Figure 6 – 1NCE Data Broker architecture.

The 1NCE Data Broker is a fully containerized application set running on Amazon Elastic Container Service (Amazon ECS) to ensure high scalability.

Devices with a 1NCE SIM card can connect directly via DNS names (for example, or, or using IP addresses when DNS resolution is not supported by the firmware of the IoT Device. The Data Broker also forwards to your AWS IoT Core when enabled.

The following example shows a generic NodeJS Script to connect to the Data Broker and send a Hello World message.


Figure 7 – NodeJS code to connect to 1NCE Data Broker.

All active SIM cards from you will be able to successfully publish messages via the UDP endpoint, as shown in the Figure 7. The incoming message is enriched by Core Networks IDs and transformed into a JSON message:


Figure 8 – JSON message in AWS IoT from 1NCE Data Broker.

All messages forwarded to AWS IoT Core are sent to the device-specific topic with the format of {thing_name}/messages where thing_name is the SIM Cards ICCID.

1NCE Blueprint and SDK

1NCE offers different Blueprints and SDKs (built using AWS IoT Device SDK) to allow customers a seamless setup and use of all features as part of 1NCE IoT Connectivity Suite.

Currently, Blueprints are available for PyCom cellular devices using NodeJS, and Cellular FreeRTOS (a variant of Amazon FreeRTOS with cellular IoT and constraint protocols support such as UDP, CoAP). Each Blueprint-supported device can communicate via AWS IoT Core using the SIM-as-an-Identity service for automated onboarding, or send data via UDP or CoAP utilizing 1NCE Data Broker.

The topic structure for messages follows <ICCID>/#, where # is the topic name for all communication paths. The topic structure is consistent whether the device connects directly to AWS IoT or indirectly via the 1NCE Data Broker using UDP or CoAP. This way, the application logic is decoupled from the underlying used technology.

The onboarding script for the PyCom Blueprint configuration can be found in in the root folder. You can review the Blueprint SDK for a better understanding of all features offered by the solution by using it as provided, or as a template for their firmware covering even more complex use cases.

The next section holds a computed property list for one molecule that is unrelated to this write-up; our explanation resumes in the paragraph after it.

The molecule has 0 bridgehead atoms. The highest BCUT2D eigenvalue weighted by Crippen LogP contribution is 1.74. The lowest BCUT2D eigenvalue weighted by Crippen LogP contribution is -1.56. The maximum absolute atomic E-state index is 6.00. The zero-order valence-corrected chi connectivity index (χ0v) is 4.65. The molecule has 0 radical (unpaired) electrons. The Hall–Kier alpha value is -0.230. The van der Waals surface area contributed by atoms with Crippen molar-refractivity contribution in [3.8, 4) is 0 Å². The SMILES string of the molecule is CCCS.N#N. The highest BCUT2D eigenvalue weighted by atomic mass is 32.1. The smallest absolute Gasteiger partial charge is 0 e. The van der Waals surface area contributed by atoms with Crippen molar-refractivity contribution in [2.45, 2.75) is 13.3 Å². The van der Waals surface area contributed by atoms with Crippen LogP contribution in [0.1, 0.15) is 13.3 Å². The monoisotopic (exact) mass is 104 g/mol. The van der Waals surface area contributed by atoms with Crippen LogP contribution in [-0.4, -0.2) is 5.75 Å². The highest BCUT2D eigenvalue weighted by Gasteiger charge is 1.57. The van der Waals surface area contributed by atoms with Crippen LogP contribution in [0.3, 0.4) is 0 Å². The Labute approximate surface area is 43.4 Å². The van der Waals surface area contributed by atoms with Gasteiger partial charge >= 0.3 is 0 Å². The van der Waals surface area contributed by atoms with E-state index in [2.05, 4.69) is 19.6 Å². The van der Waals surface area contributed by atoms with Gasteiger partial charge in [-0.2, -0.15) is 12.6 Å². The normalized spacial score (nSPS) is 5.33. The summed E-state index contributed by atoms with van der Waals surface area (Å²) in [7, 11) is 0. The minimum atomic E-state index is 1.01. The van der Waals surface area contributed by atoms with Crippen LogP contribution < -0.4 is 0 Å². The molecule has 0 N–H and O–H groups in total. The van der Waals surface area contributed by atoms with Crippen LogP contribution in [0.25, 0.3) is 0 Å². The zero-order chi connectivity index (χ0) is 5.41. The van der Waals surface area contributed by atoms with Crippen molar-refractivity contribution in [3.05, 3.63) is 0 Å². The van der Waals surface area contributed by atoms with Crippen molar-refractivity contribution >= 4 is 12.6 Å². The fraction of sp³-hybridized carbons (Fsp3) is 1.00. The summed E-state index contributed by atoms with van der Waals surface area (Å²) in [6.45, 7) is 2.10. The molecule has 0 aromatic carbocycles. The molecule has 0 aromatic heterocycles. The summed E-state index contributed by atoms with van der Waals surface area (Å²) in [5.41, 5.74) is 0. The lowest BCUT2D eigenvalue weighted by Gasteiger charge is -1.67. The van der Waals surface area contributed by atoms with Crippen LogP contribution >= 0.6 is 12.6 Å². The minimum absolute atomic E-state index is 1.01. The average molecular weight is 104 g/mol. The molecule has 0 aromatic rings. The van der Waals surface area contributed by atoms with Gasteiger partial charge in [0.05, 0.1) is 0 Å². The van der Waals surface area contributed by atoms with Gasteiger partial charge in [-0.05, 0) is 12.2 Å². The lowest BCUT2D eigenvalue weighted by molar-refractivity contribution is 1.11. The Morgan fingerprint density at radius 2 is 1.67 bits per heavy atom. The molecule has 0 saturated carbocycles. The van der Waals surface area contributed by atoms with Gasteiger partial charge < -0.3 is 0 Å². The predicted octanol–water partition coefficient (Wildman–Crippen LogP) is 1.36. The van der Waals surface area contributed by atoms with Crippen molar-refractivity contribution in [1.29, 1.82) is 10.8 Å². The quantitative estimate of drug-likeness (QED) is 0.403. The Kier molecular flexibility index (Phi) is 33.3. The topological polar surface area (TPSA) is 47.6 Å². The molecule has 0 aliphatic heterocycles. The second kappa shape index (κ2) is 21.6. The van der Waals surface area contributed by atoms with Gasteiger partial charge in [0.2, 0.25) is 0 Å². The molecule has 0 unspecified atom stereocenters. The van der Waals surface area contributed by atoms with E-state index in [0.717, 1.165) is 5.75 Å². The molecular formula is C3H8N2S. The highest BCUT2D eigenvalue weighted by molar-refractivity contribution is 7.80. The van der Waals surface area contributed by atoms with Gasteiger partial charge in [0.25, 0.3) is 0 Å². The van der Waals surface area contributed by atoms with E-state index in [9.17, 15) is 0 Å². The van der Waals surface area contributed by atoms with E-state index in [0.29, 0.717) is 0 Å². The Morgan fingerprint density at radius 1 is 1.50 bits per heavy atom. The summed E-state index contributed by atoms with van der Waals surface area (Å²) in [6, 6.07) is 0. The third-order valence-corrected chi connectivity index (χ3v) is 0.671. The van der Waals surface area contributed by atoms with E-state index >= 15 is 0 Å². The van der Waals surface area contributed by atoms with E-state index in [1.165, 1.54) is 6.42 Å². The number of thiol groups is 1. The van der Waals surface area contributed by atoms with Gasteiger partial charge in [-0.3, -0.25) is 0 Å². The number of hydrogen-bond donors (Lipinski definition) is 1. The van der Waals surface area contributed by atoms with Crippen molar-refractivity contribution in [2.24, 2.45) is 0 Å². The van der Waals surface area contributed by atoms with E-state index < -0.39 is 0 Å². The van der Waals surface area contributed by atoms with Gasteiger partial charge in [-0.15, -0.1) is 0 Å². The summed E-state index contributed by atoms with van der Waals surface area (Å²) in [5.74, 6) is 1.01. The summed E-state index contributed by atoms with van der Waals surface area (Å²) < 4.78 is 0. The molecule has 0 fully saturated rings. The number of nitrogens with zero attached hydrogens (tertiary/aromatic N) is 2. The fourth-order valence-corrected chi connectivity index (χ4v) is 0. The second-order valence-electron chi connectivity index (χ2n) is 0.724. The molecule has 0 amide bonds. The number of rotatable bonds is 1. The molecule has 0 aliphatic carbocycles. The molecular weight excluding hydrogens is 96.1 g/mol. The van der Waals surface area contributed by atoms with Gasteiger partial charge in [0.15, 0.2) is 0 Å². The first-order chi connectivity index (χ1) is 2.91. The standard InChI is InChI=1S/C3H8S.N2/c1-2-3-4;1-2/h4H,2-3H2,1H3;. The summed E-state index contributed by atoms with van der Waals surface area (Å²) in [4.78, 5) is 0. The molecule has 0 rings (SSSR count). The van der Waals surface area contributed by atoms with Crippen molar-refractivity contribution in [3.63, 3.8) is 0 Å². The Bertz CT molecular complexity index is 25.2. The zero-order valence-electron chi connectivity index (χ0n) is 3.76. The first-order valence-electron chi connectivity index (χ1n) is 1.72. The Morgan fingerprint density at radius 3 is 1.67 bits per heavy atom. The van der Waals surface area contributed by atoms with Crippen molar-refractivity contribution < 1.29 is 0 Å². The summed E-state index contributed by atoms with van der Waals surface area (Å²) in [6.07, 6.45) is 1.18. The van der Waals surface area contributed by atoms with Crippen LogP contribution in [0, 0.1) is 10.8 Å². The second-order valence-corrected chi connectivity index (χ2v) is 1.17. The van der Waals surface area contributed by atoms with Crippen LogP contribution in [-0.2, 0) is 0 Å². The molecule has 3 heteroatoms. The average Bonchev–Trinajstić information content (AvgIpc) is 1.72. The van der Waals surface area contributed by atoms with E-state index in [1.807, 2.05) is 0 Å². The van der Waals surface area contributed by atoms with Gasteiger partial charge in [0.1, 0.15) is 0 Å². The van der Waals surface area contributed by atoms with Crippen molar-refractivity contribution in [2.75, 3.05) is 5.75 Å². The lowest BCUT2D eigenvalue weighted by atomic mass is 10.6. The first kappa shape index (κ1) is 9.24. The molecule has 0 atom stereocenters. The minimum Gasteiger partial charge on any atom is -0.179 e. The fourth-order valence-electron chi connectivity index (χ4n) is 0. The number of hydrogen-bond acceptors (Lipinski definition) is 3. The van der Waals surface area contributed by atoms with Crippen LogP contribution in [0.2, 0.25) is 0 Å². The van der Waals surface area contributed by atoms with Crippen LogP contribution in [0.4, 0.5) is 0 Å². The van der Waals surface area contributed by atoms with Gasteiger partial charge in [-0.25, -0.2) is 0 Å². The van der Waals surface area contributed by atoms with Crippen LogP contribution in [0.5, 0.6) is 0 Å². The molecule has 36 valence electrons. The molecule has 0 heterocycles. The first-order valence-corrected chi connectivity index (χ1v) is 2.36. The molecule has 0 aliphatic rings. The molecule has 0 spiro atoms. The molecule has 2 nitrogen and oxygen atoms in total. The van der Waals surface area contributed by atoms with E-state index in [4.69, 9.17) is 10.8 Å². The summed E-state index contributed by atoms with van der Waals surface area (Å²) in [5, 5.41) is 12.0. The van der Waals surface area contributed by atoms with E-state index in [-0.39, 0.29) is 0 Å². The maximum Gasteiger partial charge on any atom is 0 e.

The Blueprints consist of multiple example scripts for different use cases, like publishing a message to AWS IoT Core. For running a chosen script on a PyCom GPy, the script needs to be renamed to and located within the root directory of the /flash on the device.

The following test scripts are available:

  • Publish and subscribe a message to an IoT Core Topic.
  • Send a UDP message.
  • Send a CoAP POST request.

If the Publish and Subscribe to the AWS IoT Core example ( is executed, the following steps are performed:

  • Load in the configuration variables.
  • Starts onboarding process:
    • Retrieves device-specific configuration (Certificates, etc.).
    • Download the Root CA based on the given URL.
    • Saves all keys and certificates to the local file system.
  • Connect to AWS IoT Core with the given certificate, private key, and Root CA certificate.
  • Subscribe to the <ICCID>/hello-world topic.
  • Publish a Hello-world message on the <ICCID>/hello-world topic.
  • Close MQTT connection.
  • Close network connection.
  • Put the PyCom in idle mode/low-power mode.


The 1NCE IoT Connectivity Suite complements the service included within the 1NCE IoT Flat Rate to a full Connectivity-as-a-Service (CaaS) solution. It helps customers who need to deploy large and scalable IoT solutions efficiently and fast.

The 1NCE IoT Connectivity Suite represents a comprehensive set of IoT services that have been developed in close collaboration with AWS to ensure performance and seamless integration for new and existing IoT solutions.

With the integration of AWS IoT Core, 1NCE IoT Connectivity Suite offers plug-and-play IoT services that ease device integration and data management.


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1NCE is an AWS Advanced Technology Partner that offers managed connectivity services for low bandwidth IoT applications.